The Atlantic has the story of Brian McGreevy, screenwriter and author of a Vulture piece from last year (which we somehow missed) which decried (as usual) the sparkly, effete vampires of the 21st century. The closest thing we had to a real vampire, McGreevy argued, was Don Draper. Fair enough! I can't believe that mashup hasn't been posted on YouTube yet.
McGreevy took it further, though, and applied his principles to his own vampire novel. That novel is called Hemlock Grove (gah!) and it was published last month. The Atlantic's review is not particularly enthusiastic (and McGreevy himself seems kind of awful, bragging about the emails he gets from women who want him to come over and "eat" them and also discussing his supposedly earnest belief in the occult (sure)), though one could imagine they wouldn't be very kind to Twilight, either, if they looked at it as a work of literature instead of as a phenomenon.
Speaking of "Twilight as a phenomenon," is all of that over? McGreevy wrote an actual whole BOOK as a rejoinder to Twilight (he cites True Blood, too, but that's fucking nonsense). At the other end of the spectrum is E.L. James and her book 50 Shades Of Grey (gah again!), which started as Twilight fan-fiction. Twilight has grandchildren, in other words. How relevant can it still be?
Meanwhile: Robert Pattinson is in a movie full of self-mutilation and weird sex, and Kristen Stewart is (fingers crossed!) naked in On The Road. Not that Robert Pattinson and Kristen Stewart weren't grownups before, but now they have "grown up" (and expect several articles to that effect in three months' time). Oh, and 50 Shades Of Grey was recently purchased by Universal for five million. So somehow that shit is going to be like, a movie.
If McGreevy's book represents a concrete pushback against Twilight in general and Meyer's vampires specifically, I think the rest of this stuff represents something a little more interesting and meaningful about this post-Twilight era we seem to be entering. Bear with me here.
Twilight is not a sexy book series, right? The repression and the weird morals kill any titillation one could potentially derive from reading it. The movie adaptations straddle a weird line, sexed up by hot actors and actresses vamping in every frame, but still tied to the source material. So you can watch the honeymoon scene in Breaking Dawn pt. 1 and find it sexy, because it is, but ten seconds later you're thinking about Bella's bruises, wondering why the film was so restrained in its depiction thereof, and whether or not that was a good thing... and then you're not in sexy mode anymore.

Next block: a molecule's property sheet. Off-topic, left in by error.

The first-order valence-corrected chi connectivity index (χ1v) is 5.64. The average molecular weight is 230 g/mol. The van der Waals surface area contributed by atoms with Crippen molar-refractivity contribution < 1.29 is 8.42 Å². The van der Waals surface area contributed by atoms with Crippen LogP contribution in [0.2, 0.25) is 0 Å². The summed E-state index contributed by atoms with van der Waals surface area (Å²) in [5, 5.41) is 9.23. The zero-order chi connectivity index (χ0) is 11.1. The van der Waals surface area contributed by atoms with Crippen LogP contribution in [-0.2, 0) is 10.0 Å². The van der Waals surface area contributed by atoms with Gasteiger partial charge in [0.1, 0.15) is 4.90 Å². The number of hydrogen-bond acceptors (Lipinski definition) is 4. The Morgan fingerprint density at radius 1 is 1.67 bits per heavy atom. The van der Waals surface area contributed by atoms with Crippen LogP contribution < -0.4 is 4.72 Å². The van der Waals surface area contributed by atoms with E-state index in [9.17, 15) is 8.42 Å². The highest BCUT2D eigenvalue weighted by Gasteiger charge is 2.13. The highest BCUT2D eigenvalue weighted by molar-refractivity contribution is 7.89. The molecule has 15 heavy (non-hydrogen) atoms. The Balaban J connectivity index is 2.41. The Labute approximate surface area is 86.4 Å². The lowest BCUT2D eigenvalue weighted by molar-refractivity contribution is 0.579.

I've long felt that the abundance of Twilight fanfiction represents a desire to correct this fundamental flaw in the property. Sometimes it seems like even Stephenie Meyer is begging us to save her from her own whacked, repressive head (See Cullen, Alice).
And it took a long time, but I'm starting to feel like the forces of good (good being, in this case, sex-positive) have overwhelmed the forces of evil.
Which means the era of Big Twilight is over. And the era of The Hunger Games appears ready to step in and allow for a smooth transition (That's a mixed bag of a property too, but real rebellions are always mixed bags. Right, President Coin?). Or, to put it more optimistically for the Twi-hards among us, it means that Twilight as mass-marketed faux-"phenomenon" is over, and its time as a phenomenon with no quotation marks has finally come. Because Stephenie Meyer and Summit/Lionsgate have clearly lost control of the reigns: Robert Pattinson and Kristen Stewart are out in public as a couple and having weird sex in movies, fanfiction and angry blog posts are becoming books (um, AHEM, publishers). The inmates are running the asylum. It feels pretty good.